This is not even close to the situation wher veterans can carry in a parade thru a GFSZ and we cannot.
So tonight, woodchuck and I are at the table unarmed. We notice a Vernon County Sheriff deputy and he is carrying. Woodchuck goes to discuss the fact that the sign says, NO GUNS. There isn't an exception for LEO so woodchuck says he has to go.
The response was something to the affect of, "But I'm certified LEO."
After woodchuck left, I had opportunity to talk to two Viroqua officers. They too felt they were entitled to violate the sign. The Viroqua officers told me they don't want concealed or open carry.
This is not even close to the situation wher veterans can carry in a parade thru a GFSZ and we cannot.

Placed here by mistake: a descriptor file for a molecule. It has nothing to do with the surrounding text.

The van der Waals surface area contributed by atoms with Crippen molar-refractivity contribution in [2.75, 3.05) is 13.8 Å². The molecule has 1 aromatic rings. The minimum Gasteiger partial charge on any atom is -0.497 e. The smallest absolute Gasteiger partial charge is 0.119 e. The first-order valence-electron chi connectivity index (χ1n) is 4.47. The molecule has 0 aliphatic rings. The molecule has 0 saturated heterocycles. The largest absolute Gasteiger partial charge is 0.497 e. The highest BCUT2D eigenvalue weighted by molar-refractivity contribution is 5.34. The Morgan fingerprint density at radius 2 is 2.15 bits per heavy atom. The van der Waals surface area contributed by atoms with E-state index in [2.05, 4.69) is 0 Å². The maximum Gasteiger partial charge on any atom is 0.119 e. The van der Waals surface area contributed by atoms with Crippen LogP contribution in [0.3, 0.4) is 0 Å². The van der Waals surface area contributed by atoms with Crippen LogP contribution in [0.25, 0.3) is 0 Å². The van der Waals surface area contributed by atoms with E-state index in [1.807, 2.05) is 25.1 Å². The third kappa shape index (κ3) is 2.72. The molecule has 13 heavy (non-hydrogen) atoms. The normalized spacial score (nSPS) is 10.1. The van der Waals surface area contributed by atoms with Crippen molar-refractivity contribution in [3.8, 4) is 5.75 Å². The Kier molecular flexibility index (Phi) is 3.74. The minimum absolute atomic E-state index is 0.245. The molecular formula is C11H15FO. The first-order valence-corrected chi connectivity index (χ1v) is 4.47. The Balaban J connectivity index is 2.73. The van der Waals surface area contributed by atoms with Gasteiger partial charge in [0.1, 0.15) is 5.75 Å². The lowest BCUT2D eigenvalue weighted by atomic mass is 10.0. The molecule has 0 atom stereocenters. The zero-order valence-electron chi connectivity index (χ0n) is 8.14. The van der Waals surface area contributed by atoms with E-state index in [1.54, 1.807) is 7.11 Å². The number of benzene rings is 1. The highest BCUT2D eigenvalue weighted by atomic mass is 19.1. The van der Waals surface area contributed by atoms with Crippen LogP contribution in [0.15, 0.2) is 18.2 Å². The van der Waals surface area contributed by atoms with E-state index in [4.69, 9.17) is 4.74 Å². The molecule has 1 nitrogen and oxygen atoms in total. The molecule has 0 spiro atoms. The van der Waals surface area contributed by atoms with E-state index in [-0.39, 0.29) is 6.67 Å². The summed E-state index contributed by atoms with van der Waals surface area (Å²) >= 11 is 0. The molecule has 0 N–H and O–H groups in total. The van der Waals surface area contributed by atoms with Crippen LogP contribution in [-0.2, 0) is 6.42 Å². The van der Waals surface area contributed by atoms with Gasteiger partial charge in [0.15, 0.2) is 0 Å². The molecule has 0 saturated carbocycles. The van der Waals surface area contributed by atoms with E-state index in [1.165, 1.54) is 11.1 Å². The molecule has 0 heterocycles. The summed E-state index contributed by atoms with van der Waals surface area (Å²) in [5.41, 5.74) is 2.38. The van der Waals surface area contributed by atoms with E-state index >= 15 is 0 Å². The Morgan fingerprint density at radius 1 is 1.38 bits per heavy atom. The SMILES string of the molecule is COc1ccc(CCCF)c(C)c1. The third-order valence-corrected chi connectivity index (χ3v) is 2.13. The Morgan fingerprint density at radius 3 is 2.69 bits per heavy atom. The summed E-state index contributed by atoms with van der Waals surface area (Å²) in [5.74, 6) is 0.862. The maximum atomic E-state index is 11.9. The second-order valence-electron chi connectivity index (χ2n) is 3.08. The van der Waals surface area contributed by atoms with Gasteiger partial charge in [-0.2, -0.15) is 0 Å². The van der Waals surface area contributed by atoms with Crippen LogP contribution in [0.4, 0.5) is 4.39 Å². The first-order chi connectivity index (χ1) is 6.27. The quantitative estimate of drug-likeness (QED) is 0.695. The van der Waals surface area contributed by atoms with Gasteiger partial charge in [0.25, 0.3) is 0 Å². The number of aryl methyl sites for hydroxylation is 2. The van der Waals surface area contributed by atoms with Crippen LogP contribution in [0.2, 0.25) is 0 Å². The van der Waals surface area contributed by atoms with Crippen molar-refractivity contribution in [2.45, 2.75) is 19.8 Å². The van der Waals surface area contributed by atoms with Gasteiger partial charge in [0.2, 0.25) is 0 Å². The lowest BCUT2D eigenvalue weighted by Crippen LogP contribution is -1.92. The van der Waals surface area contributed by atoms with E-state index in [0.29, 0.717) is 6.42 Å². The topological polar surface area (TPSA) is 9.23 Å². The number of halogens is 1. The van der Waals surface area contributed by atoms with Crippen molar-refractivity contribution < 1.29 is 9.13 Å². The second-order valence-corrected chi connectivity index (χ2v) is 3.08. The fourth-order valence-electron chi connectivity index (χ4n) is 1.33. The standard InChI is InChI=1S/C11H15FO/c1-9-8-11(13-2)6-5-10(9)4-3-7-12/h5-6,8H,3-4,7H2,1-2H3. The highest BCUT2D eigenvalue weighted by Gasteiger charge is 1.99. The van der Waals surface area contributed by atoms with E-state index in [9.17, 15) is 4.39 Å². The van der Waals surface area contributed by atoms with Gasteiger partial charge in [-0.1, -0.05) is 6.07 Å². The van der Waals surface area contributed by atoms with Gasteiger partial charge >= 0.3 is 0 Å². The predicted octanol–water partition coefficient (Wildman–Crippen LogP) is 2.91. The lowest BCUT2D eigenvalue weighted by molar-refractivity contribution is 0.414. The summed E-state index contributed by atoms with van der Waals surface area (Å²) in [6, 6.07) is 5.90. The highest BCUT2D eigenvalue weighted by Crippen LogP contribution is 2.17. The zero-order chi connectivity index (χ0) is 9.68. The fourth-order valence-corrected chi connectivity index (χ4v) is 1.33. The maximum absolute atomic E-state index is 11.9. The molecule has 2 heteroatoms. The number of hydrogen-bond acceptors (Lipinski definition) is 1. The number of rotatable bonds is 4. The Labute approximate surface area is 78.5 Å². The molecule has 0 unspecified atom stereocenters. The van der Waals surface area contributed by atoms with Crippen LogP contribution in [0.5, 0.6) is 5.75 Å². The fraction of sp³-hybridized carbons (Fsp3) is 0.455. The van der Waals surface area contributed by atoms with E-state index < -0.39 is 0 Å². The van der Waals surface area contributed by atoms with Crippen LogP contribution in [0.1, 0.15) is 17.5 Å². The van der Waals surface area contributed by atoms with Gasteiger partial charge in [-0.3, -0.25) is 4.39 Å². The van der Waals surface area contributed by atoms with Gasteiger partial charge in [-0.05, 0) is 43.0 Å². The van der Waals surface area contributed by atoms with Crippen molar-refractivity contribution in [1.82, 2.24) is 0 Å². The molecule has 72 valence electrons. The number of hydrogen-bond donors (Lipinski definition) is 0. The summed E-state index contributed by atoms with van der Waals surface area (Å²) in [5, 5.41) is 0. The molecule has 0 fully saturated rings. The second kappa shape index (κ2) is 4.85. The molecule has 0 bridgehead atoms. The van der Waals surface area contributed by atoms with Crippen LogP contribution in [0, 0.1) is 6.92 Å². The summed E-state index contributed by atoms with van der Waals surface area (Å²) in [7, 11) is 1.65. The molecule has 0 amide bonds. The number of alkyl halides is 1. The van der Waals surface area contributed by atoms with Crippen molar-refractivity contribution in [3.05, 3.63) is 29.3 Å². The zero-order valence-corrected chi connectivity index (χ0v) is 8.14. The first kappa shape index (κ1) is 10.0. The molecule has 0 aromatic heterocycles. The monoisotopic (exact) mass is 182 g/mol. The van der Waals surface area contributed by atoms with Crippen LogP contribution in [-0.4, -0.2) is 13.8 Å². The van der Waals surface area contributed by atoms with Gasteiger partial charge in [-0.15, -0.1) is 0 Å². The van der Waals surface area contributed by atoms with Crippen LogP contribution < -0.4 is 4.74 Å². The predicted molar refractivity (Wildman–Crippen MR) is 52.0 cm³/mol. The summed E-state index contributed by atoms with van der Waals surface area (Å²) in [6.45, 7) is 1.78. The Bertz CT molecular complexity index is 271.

I wonder if these county fairs have the legal authority to ban a constitutionally protected behavior?
Are the county fairs ban similar to this story? http://www.clickondetroit.com/commun...09/detail.html
Food for thought:
There may be some question, in the wake of McDonald V. Chicago, as to whether or not LEO can even comment or attempt to "influence" firearms rights now.
In February, when the state patrol "reacted" to protias, many on here said "once the business stated 'NO GUNS' LEO should have left as well."42 U.S.C. § 14141
§ 14141. Cause of action
(a) Unlawful conduct
It shall be unlawful for any governmental authority, or any agent thereof, or any person acting on behalf of a governmental authority, to engage in a pattern or practice of conduct by law enforcement officers or by officials or employees of any governmental agency with responsibility for the administration of juvenile justice or the incarceration of juveniles that deprives persons of rights, privileges, or immunities secured or protected by the Constitution or laws of the United States.